Gabby Douglas, 21-year old Olympian and Gold medalist, has always had a soft spot in Black America’s heart. She’s young, gifted, (Black), and poppin’ so that’s pretty much all we needed to get on board. Throughout her career she has faced a lot of criticism particularly about the way she looks. Her hair has been a topic of discussion on many occasions, especially on social media. Many white Twitter users attacked Gabby during the Olympics when she didn’t put her hand over her heart during the National Anthem. But in typical Black people fashion, we rushed to her defense, most of us banding together to build a protective shield around her. We were rooting for her, and hoping she’d ultimately kick ass at the Olympics, which she did.
I don’t know about you guys, but it’s always fun and exciting to see who’s going to be on People’s Sexiest Man Alive cover each year. When this time comes around, I’m always taking bets on who the lucky man (in more ways than one) could possibly be. But after seeing the big reveal yesterday, with Blake Shelton named the Sexiest Man for 2017, I have thoughts.
Monique Greenwood means business. The Howard graduate and former Essence Magazine Editor-In-Chief is now what she calls the “Chief Entertainment Officer” of Akwaaba Mansion Bed & Breakfast. After building her brand, and garnering one hell of a reputation, she’s now taking on another project-reality TV. On Tuesday, November 21st at 10 PM, “Checked Inn,” OWN’s newest reality series hits our television screens, and it’s definitely a breath of fresh air. I had the pleasure of meeting the woman behind it all, and she was kind enough to share some thoughts about her upcoming show, and more.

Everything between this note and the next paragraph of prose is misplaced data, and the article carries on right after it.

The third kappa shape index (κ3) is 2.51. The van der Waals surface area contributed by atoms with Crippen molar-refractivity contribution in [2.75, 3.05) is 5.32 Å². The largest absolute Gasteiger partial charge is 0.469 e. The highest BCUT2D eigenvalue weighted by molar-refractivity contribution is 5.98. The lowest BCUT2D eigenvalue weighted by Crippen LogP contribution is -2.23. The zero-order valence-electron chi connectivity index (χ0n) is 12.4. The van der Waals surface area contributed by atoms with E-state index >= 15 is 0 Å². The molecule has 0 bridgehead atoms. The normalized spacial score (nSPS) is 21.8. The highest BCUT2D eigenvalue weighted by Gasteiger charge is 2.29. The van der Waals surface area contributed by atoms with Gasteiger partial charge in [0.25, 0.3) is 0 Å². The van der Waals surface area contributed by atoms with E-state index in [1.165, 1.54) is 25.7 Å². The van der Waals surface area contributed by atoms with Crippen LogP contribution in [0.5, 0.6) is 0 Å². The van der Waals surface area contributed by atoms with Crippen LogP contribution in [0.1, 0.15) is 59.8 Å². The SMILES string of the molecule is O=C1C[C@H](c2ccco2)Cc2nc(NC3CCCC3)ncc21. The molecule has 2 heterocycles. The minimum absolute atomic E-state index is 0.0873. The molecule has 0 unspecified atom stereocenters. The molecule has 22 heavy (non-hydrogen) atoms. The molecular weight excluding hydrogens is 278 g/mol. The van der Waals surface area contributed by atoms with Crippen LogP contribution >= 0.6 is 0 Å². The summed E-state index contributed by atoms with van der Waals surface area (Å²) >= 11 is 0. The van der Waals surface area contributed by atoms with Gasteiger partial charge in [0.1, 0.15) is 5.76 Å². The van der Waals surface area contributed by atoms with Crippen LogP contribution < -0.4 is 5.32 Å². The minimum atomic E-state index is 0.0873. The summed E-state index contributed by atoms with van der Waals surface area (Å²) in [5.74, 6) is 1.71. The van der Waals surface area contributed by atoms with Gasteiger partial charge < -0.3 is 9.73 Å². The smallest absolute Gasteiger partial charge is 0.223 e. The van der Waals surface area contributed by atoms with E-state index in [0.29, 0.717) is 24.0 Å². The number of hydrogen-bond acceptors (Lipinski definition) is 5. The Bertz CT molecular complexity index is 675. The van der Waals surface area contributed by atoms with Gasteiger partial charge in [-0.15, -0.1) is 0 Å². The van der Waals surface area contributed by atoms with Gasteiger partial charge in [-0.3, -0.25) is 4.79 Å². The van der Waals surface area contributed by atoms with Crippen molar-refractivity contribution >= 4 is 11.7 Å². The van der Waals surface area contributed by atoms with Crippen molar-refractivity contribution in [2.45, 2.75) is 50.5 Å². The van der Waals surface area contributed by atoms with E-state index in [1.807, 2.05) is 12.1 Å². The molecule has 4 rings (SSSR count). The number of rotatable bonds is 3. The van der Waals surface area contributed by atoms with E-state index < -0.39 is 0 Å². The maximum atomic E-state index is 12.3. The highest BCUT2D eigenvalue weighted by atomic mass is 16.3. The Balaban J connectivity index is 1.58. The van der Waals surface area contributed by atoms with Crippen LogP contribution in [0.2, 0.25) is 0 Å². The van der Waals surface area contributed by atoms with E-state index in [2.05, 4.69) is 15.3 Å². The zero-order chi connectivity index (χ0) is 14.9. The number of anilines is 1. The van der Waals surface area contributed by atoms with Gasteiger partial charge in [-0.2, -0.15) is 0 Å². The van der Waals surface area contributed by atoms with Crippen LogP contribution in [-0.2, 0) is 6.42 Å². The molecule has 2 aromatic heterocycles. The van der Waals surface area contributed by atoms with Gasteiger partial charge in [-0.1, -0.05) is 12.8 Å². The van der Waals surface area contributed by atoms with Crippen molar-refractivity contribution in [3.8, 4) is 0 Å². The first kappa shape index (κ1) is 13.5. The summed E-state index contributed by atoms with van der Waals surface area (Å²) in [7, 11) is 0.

Black women create a LOT of content. From Youtube videos, to films, blogs, etc. We have a lot to say. Yet, when it comes to getting backed for personal projects, we’re often overlooked and undervalued. It seems that major brands just aren’t willing to put up the big bucks when Black women are sharing authentic content. That’s why attending the #BeautifullyDriven event last night, here in ATL was so refreshing. It restored my hope that larger companies are beginning to see what an asset Black women are when it comes to story telling and creating content that sparks people’s interest.
Tyrese is making headlines for all the wrong reasons these days. First his Twitter beef with the Rock, now a tearful social media post after allegations of child abuse (from his daughter & ex wife). To top the cake, there’s $13,000 a month child support scandal. People have been laughing at Tyreses’s pain, and of course making memes. And naturally, some are worried about the star’s well being.
For the last two seasons, Issa Rae has done an incredible job of portraying the semi-bougie, Black millennial experience. From brunches to bedrooms, Insecure is a must watch because it’s so relatable, and so on point. Season 1 was definitely full of gems, but this season, there were a couple of things that I think we should all take note of.
Gil Scott Heron’s famous poem/song, The Revolution Will Not Be Televised, ends with the poignant verse, ‘the revolution would be live.’ Written in 1970, Heron could not have known that amateur cell phone footage captured by regular people would explode virally on social media creating a digital revolution and inspiring The Black Lives Matter Movement.
In the face of the tragedy that is Hurricane Harvey, there has been a lot of finger-pointing, critique, and confusion. The category 4 storm, set to last 5 days, has killed 18 people, and ruined 300,000 homes thus far. So with all that’s going on, it begs the question-why is mega church pastor Joel Osteen the trending topic on Twitter?
Last week, I was invited to the ATL screening of the much anticipated film “Detroit.” I was excited to see it, because any film that highlights Black history is a film I’m at least interested in seeing.
“Detroit” is based on the civil unrest that surfaced as a result of longstanding police misconduct, particularly, the shut down of a popular underground night club known as the Blind Pig. The takedown was followed by mass arrests, to include Black soldiers who had served in the Vietnam War.